A common question that comes up for new users of Kashoo is “what is the Gain/Loss on Exchange account and how do I get rid of it?”
This income account is used to show the amount of money (or just economic value) in your native currency that you have gained or lost as a result of foreign currency transactions. Here is the simplest example of a gain made on exchange rates:
On January 1st, you transfer $120 CAD to your US bank account as $100 USD
On January 30th, you transfer $100 USD back to your Canadian bank account as $125 CAD
You’ve gained $5 CAD because of your foreign currency “investment”, your Gain/Loss on exchange will have increased by $5 during this period
A foreign currency invoice which is issued and paid with a different exchange rate is a very similar scenario, except instead of transferring cash we have a receivable that gets paid:
On January 1st, you invoice a US customer for $100 USD; income has to be reported using the exchange rate on the day the income was earned, so you enter the exchange rate for that day and report $120 CAD in income
On January 30th your customer pays you $100 USD, and after exchanging this for CAD you deposit $125 CAD into your Canadian bank account.
Since you actually earned $5 more than you had originally reported, you’ve actually had a Gain on Exchange – even though you didn’t invest in cash you had, apparently, invested in a USD receivable which can still fluctuate in value depending on the exchange rate!
What gets many people is that they often see Gain/Loss on Exchange reported on the Income Statement before they have even entered the payment. How, they are wondering, is that Gain/Loss on Exchange calculated if I haven’t entered the final exchange rate?
Behind the scenes, Kashoo maintains a database of current exchange rates that it uses when generating reports. The standard Balance Sheet and Income Statement reports must be given in your own local currency. When a report is generated, the appropriate exchange rate for the date of the report is used to convert any foreign currency amounts to your business’ home currency amount for that date.
The Gain/Loss on Exchange income account is a special account that has balances in multiple currencies whose balance is calculated according to the previous currency exchange transactions that have been performed. When generating a report, all the foreign-currency balances are converted to your home currency and added to the home currency balance; the result will be the difference in value between those foreign currency assets and liabilities at the time they were recorded and the value using the exchange rates at the time of the report. This appears as either a gain or a loss.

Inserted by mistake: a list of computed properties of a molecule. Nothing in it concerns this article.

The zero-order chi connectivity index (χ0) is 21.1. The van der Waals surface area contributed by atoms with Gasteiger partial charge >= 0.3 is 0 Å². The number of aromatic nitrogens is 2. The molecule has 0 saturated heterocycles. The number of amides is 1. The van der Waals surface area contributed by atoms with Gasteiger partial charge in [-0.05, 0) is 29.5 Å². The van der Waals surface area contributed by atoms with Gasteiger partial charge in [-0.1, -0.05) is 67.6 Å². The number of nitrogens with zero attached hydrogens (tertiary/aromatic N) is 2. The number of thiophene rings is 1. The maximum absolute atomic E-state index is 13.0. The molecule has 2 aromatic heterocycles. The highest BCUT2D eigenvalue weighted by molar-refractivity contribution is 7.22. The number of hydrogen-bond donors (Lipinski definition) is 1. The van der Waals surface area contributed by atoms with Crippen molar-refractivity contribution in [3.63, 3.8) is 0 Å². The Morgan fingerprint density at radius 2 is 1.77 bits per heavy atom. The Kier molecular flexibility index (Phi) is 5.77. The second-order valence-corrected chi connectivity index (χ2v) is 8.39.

This sounds pretty complicated, but it’s necessary in order to maintain two important rules for your Balance Sheet:
The Balance Sheet must be reported in your business’ home currency
The sum of your asset values must be equal to the sum of your liabilities and equity values
If the Gain/Loss on Exchange account were not calculated, then your “Net Income” would not fluctuate with exchange rates in the same way that your foreign-currency valued assets (like cash and receivables) or liabilities (payables or loans) did, and the Balance Sheet would go “out of balance.”
If you’re not an accountant these rules might seem like a bit of a pain, since they could be causing you some confusion. However, when you really get into accounting the importance of these rules becomes very, very clear. For now I suggest that you accept that this is how things are done and that there are very good reasons for it.
If you’ve reached this point and you’re still not really clear about Gain/Loss on Exchange, don’t worry – you’re not alone, and you don’t have to understand it fully to use (or ignore) it.
Here are some tips on troubleshooting a Gain/Loss on Exchange that looks out of line:
Make sure you’ve entered payments on your invoice; I’ve seen cases where people are using the system to only track income and expenses, but instead of marking each income item as “paid” they set terms or a due date but never add a payment. Thus, the Accounts Receivable balance goes up and up and results in a lot of Gain/Loss on Exchange
Make sure you’ve correctly entered the exchange rate for your payment and for the income. When you enter or add a payment separately from adding an invoice, you have to enter its exchange rate separately
Check whether the balances on your balance sheet, like bank, credit card, receivables, and payables are similar to what you really have or owe. Sometimes you’ll get a large Gain/Loss on Exchange because you’ve forgotten to record some transactions to remove cash from the business, or to record times where you have exchanged the foreign currency amounts for local amounts. Bank statement reconciliation can be very helpful for catching errors like this